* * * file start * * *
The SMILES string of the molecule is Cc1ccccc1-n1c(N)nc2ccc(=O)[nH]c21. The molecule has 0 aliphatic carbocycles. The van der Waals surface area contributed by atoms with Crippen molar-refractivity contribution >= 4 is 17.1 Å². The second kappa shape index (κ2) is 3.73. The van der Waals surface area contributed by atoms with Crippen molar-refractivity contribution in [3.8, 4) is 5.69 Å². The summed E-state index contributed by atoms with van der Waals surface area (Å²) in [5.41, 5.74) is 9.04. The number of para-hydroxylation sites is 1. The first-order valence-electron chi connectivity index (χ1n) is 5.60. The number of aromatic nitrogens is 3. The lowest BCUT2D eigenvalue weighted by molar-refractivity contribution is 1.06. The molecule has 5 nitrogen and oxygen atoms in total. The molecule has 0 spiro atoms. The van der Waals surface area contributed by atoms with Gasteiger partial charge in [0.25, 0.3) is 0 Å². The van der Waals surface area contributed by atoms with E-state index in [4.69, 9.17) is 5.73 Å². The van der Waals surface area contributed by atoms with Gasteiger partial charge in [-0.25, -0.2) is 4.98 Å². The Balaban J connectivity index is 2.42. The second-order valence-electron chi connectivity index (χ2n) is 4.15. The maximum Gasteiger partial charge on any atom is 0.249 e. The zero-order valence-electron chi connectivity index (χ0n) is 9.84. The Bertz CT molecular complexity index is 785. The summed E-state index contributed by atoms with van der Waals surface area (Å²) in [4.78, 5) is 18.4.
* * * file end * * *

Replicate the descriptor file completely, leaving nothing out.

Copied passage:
The SMILES string of the molecule is Cc1ccccc1-n1c(N)nc2ccc(=O)[nH]c21. The molecule has 0 aliphatic carbocycles. The van der Waals surface area contributed by atoms with Crippen molar-refractivity contribution >= 4 is 17.1 Å². The second kappa shape index (κ2) is 3.73. The van der Waals surface area contributed by atoms with Crippen molar-refractivity contribution in [3.8, 4) is 5.69 Å². The summed E-state index contributed by atoms with van der Waals surface area (Å²) in [5.41, 5.74) is 9.04. The number of para-hydroxylation sites is 1. The first-order valence-electron chi connectivity index (χ1n) is 5.60. The number of aromatic nitrogens is 3. The lowest BCUT2D eigenvalue weighted by molar-refractivity contribution is 1.06. The molecule has 5 nitrogen and oxygen atoms in total. The molecule has 0 spiro atoms. The van der Waals surface area contributed by atoms with Gasteiger partial charge in [0.25, 0.3) is 0 Å². The van der Waals surface area contributed by atoms with E-state index in [4.69, 9.17) is 5.73 Å². The van der Waals surface area contributed by atoms with Gasteiger partial charge in [-0.25, -0.2) is 4.98 Å². The Balaban J connectivity index is 2.42. The second-order valence-electron chi connectivity index (χ2n) is 4.15. The maximum Gasteiger partial charge on any atom is 0.249 e. The zero-order valence-electron chi connectivity index (χ0n) is 9.84. The Bertz CT molecular complexity index is 785. The summed E-state index contributed by atoms with van der Waals surface area (Å²) in [4.78, 5) is 18.4.